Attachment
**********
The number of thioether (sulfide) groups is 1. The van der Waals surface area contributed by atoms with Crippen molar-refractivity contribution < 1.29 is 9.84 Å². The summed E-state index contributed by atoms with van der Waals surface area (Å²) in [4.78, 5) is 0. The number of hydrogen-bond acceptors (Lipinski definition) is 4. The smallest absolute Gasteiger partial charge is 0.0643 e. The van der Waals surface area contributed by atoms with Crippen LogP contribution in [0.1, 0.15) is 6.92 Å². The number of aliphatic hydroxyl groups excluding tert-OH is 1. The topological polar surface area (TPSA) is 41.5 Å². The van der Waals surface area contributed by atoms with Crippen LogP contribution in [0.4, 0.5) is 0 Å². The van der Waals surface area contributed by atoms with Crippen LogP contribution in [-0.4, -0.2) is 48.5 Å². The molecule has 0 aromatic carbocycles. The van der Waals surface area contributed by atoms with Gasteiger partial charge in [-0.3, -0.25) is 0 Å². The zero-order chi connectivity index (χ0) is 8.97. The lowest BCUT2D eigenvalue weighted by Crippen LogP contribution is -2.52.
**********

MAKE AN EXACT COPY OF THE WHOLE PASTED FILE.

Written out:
The number of thioether (sulfide) groups is 1. The van der Waals surface area contributed by atoms with Crippen molar-refractivity contribution < 1.29 is 9.84 Å². The summed E-state index contributed by atoms with van der Waals surface area (Å²) in [4.78, 5) is 0. The number of hydrogen-bond acceptors (Lipinski definition) is 4. The smallest absolute Gasteiger partial charge is 0.0643 e. The van der Waals surface area contributed by atoms with Crippen LogP contribution in [0.1, 0.15) is 6.92 Å². The number of aliphatic hydroxyl groups excluding tert-OH is 1. The topological polar surface area (TPSA) is 41.5 Å². The van der Waals surface area contributed by atoms with Crippen LogP contribution in [0.4, 0.5) is 0 Å². The van der Waals surface area contributed by atoms with Crippen LogP contribution in [-0.4, -0.2) is 48.5 Å². The molecule has 0 aromatic carbocycles. The van der Waals surface area contributed by atoms with Gasteiger partial charge in [-0.3, -0.25) is 0 Å². The zero-order chi connectivity index (χ0) is 8.97. The lowest BCUT2D eigenvalue weighted by Crippen LogP contribution is -2.52.